This question of form is central to Steyerl's practice, not strictly in terms of structuralist filmmaking's self-reflexive identification of its apparatus, but rather addresses the politics of form as a resistive means of expression. Steyerl engages with these relations at their most specific, in a moment of dissonance or dissent, when a singular form or object poses a shifting set of contradictory historical tropes. The second part of In Free Fall, entitled Before the Crash, begins with Sergei Tretiakov's 1929 The Biography of the Object and introduces the lead character of Boeing's 707-700 4X-JYI airplane. The story of 4X-JYI moves from Wall Street's 1929 Crash, Howard Hughes' purchase of TWA airline, Israeli military conversion through to sale for scrap back to the US in 1978. Brought to Mojave airport, 4X-JYI is then rebadged and repaired before being blown up for the finale of the film Speed in 1994, the remnants sold to China for use in their flourishing DVD market. In an alternate biopic ending, another model of the same plane, 4X-JYD, is used for an Israeli military rescue operation against an Air France plane hijacked by Palestinian terrorists in Entebbbe Airport in 1976. The hijack attempt is made into three different feature films (4) while 4X-JYD is subsequently used as Israel's presidential plane and then as a cinema in an airforce museum in Hatzarim. In each of these re-articulations, the understanding of the object, 4X-JYI, is countered by a surplus of accounts, producing not a clearer definition, but a lack of definition. The disjunctive perspective of the green screen desert behind the narrating historian becomes obvious and the framework of his factual lecture collapses into an actor's script. What something is known to be crumbles and relocates - historian becomes actor, airplane becomes DVD.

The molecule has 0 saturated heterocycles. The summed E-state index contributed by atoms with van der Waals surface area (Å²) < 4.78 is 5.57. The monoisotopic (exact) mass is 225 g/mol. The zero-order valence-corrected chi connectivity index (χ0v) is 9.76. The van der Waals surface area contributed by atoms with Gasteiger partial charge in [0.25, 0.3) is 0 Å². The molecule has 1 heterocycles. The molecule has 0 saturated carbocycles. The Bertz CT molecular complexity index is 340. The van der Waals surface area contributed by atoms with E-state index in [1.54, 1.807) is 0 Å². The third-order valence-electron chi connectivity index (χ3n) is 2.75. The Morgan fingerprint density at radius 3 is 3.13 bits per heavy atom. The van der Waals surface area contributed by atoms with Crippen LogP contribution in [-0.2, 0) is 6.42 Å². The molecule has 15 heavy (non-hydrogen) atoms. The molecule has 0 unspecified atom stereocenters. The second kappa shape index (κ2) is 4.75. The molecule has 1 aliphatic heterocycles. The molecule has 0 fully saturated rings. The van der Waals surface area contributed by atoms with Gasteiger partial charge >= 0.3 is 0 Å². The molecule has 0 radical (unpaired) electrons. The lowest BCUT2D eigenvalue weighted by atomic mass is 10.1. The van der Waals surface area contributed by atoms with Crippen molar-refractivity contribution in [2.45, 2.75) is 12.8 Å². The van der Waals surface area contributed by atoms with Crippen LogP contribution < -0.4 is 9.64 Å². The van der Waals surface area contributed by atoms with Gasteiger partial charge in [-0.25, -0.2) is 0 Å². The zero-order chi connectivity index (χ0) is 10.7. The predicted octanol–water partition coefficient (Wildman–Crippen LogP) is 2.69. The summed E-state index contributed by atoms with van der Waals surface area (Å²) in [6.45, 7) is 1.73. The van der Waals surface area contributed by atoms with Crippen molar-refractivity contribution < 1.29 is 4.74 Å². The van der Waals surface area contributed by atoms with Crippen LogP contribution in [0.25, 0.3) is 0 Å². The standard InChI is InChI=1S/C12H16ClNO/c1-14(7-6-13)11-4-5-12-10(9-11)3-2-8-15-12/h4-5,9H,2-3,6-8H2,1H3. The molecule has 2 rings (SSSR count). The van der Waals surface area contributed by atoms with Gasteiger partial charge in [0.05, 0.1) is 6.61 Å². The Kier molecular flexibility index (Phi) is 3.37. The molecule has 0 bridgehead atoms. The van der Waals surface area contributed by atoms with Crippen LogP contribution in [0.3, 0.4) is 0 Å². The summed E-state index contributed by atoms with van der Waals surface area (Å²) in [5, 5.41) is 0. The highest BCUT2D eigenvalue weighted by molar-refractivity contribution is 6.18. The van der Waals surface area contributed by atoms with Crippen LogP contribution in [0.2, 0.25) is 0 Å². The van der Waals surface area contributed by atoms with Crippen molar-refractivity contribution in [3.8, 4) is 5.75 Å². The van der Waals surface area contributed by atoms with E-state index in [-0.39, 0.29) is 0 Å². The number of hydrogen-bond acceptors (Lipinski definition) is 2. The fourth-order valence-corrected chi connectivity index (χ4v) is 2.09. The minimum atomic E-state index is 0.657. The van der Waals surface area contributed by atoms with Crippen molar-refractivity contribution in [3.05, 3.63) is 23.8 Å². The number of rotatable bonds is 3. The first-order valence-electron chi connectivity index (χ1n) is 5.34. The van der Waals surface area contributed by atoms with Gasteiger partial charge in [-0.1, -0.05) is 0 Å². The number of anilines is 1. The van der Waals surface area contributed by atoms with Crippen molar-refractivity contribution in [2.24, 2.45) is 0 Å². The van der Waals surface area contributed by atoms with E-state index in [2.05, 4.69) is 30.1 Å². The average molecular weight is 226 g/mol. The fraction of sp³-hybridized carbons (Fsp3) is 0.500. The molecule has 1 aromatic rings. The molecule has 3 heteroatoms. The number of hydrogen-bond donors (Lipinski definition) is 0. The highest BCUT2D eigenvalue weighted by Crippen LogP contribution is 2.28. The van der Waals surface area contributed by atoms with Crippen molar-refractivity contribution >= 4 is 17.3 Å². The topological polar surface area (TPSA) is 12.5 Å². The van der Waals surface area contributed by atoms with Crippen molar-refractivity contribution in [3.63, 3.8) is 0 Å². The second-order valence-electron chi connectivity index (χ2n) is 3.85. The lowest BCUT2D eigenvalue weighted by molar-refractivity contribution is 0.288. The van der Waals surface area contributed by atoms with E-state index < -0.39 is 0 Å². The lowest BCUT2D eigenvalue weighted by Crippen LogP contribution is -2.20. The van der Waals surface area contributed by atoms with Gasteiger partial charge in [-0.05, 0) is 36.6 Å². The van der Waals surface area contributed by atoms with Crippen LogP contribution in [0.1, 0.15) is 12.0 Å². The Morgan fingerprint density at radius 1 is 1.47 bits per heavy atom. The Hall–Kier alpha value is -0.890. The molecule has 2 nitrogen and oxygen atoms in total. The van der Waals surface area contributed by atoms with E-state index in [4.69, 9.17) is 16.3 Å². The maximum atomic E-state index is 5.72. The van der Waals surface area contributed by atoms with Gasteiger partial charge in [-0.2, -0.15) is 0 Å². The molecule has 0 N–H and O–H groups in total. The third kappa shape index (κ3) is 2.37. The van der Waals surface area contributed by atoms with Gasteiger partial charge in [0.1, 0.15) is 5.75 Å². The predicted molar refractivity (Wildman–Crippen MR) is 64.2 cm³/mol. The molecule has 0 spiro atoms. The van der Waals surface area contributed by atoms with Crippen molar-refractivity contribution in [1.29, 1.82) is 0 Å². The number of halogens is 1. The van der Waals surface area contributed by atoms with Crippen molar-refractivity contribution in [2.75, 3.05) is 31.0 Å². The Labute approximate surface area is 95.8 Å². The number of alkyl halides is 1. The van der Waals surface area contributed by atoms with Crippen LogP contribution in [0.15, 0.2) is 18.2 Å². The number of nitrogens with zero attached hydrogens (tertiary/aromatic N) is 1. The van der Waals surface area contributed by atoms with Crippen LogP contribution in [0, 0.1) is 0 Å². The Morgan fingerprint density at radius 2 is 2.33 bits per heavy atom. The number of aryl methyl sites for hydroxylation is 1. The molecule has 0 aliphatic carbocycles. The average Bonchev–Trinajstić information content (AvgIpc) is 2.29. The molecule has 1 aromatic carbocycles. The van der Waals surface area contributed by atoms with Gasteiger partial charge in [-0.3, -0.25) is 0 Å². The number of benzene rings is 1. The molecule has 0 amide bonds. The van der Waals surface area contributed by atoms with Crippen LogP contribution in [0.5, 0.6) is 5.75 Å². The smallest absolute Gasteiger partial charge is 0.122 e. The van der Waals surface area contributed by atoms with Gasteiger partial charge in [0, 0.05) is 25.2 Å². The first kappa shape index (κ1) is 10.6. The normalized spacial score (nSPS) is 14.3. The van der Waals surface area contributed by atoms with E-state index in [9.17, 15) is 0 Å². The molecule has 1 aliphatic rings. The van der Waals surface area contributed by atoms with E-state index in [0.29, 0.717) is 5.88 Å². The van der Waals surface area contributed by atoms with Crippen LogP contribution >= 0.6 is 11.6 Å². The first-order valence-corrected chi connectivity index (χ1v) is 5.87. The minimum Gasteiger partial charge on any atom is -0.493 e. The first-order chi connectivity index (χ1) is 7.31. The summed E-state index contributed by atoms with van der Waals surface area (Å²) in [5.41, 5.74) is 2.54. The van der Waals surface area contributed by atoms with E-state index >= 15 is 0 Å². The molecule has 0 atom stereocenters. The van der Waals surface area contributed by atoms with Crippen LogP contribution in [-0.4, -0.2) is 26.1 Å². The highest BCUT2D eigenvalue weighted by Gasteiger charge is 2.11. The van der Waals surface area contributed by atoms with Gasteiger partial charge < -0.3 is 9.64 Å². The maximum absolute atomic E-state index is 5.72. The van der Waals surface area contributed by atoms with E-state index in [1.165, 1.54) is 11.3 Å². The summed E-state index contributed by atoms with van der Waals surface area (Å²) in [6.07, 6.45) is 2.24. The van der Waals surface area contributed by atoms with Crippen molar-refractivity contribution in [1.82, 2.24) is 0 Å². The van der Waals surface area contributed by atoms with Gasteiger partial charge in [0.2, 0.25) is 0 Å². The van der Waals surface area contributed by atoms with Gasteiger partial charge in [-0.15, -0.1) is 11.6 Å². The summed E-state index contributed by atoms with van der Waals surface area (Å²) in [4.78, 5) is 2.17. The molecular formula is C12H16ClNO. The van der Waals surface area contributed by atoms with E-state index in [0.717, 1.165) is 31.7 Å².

For Adorno, writing in Music and Language: A Fragment in 1956, to foreground form as 'what' was always to question "what goes beyond form" or what it is not. Consequently forms "specific necessity, the immanent logic, evaporates: it becomes a mere game in which everything could literally be something else."(5) Taking the story of 4X-JYI in point, an object's life is less obligated to a task or value but its spatial and temporal movement. The fact that one thing or form can have had many contradictory uses relegates the task of definition to one of negation. Put like this, "formation is essentially deformation" (6). As Steyerl reads "Matter loves... Matter lives... Matter loves on.... Matter continues to exist in different forms." Here the slippage between lieben (loves) and leben (lives), is more than word play, it proposes that the identification of a thing lies in its relationship with other things. This does not just reflect upon 4X-JYI as the object in question; In Free Fall itself shifts from fictional to documentary footage, from acting to interview, animation to outtake, image to words. Similarly for Duras, her use of both the novel and cinema as modes of expression were progressively interchangeable: "Destroy seemed to be a potential work, that might just have well been thrown away, or filmed, or played on stage, or read, a potential work that was made real by the use to which it was put." (7) The relation here between form and content is less "'what'/'how'" but follows Tretiakov's notion of "material-purpose-form/thing" in which content does not have primacy over form (8). As Tretiakov stated, content is realised in the deterioration of form (9). If, as Duras claimed, there could be a possibility for a revolutionary politics of form, it would be in that destructive moment when form resists determination.